According to the National Weather Service, the cold weather will continue through the middle of next week before warming. Here are the forecasted lows for Monday, showing the lows dropping below zero for northern and central Illinois, and in the single digits for southern Illinois. That will probably be the coldest morning of the week.
So far this winter, central and southern Illinois have seen little or no snow. Here are the totals through January 6 for this winter. Areas north of I-80 have seen amounts in the 10-15 inch range, which is close to average. However, the snowfall totals drop off dramatically southward with much of central Illinois reporting only 1 to 4 inches. And south of Interstate 70 no measurable snow has been reported so far this winter.
Here is the snowfall departure map for the same period. Far northern Illinois is in green, meaning that they are at, or slightly above, average on snowfall. Areas in the light beige are up to 2.5 inches below average; areas in yellow are between 2.5 and 5 inches below average; and areas in the darker yellow or orange are 5 to 7.5 inches below average.
Why are the snowfall totals so low? Thanks to the El Niño pattern, warmer-than-average temperatures in November and December meant that most precipitation fell as rain rather than snow. We have seen this tendency for below-average snowfall in several past El Niño events.
A recent Champaign-Urbana News-Gazette story outlined the impacts of the nearly snowless winter – money saved by the cities from lower salt usage and snow plowing, no school closings, easier road maintenance. On the other hand, the sale of shovels, snow blowers, and winter clothing have all suffered.
And if you really miss the snow, just think back to this time in the winter of 2013-14 when we had already experienced several winter storms and a visit from our friend, Polar Vortex. At this point in that winter, much of central and northern Illinois had received 20 to 30 inches of snow (dark green), while the rest of the state had received 15 to 20 inches of snow.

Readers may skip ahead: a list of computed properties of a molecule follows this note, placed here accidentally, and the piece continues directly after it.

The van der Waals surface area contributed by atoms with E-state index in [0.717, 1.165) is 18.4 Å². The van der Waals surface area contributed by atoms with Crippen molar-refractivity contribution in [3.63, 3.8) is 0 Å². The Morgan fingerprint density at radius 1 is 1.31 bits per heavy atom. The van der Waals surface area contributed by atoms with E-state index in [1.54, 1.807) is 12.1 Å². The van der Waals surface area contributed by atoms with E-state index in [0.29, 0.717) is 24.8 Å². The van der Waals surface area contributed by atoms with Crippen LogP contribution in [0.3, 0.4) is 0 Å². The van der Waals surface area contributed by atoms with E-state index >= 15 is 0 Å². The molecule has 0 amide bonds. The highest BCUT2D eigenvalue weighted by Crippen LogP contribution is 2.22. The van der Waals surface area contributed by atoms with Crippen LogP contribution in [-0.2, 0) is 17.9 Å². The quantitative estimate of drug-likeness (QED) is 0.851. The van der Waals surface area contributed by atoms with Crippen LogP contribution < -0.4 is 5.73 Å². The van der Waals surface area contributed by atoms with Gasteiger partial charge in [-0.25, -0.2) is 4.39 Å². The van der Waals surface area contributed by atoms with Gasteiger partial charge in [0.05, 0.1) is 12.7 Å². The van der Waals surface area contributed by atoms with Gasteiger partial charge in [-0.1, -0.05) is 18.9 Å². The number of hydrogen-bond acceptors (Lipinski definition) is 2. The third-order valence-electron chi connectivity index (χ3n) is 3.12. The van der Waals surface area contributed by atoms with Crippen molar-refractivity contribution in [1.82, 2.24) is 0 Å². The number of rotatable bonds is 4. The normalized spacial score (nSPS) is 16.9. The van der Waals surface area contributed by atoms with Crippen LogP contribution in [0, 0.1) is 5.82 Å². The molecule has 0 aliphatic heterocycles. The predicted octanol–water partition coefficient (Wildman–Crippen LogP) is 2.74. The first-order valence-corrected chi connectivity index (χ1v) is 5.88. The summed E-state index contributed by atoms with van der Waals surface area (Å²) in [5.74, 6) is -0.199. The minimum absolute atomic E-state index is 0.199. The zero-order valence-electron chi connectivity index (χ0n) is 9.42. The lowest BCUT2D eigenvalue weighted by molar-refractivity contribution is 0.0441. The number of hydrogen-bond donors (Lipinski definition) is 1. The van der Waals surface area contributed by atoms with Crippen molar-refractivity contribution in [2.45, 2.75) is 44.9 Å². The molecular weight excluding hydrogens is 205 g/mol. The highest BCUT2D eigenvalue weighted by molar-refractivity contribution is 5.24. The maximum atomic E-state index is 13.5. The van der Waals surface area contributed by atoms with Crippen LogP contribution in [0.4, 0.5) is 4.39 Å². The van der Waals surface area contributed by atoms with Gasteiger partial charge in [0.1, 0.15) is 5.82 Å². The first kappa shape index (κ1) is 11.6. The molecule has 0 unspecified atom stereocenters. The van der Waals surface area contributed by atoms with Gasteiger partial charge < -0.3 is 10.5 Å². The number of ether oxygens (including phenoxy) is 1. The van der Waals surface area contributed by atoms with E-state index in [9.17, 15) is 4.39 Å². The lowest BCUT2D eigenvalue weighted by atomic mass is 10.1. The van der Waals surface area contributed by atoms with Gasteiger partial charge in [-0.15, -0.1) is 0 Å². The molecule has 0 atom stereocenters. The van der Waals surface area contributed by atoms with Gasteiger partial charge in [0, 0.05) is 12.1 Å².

Illinois experienced record or near-record conditions in 2015. Here is the breakdown by category. Overall, Illinois started out 2015 on the cold side but finished with the warmest December on record. However, to me the outstanding feature of 2015 was the wet weather with the wettest June, second wettest December, and sixth wettest year on record.
- The warmest December on record: 40.6 degrees, 10.7 degrees above average.
- The second warmest September – December on record: 53.2 degrees, 4.9 degrees above average.
- The 8th coldest February on record: 19.4 degrees, 11.5 degrees below average.
- Annual: 52.8 degrees, 0.4 degrees above average (not ranked, but of interest)
- The second wettest December on record: 6.70 inches, 4.01 inches above average.
- The wettest November-December on record: 12.30 inches, 6.15 inches above average.
- The wettest June on record: 9.44 inches, 5.23 inches above average.
- The 6th wettest year on record: 48.49 inches, 8.53 inches above average.
Statewide records go back to 1895.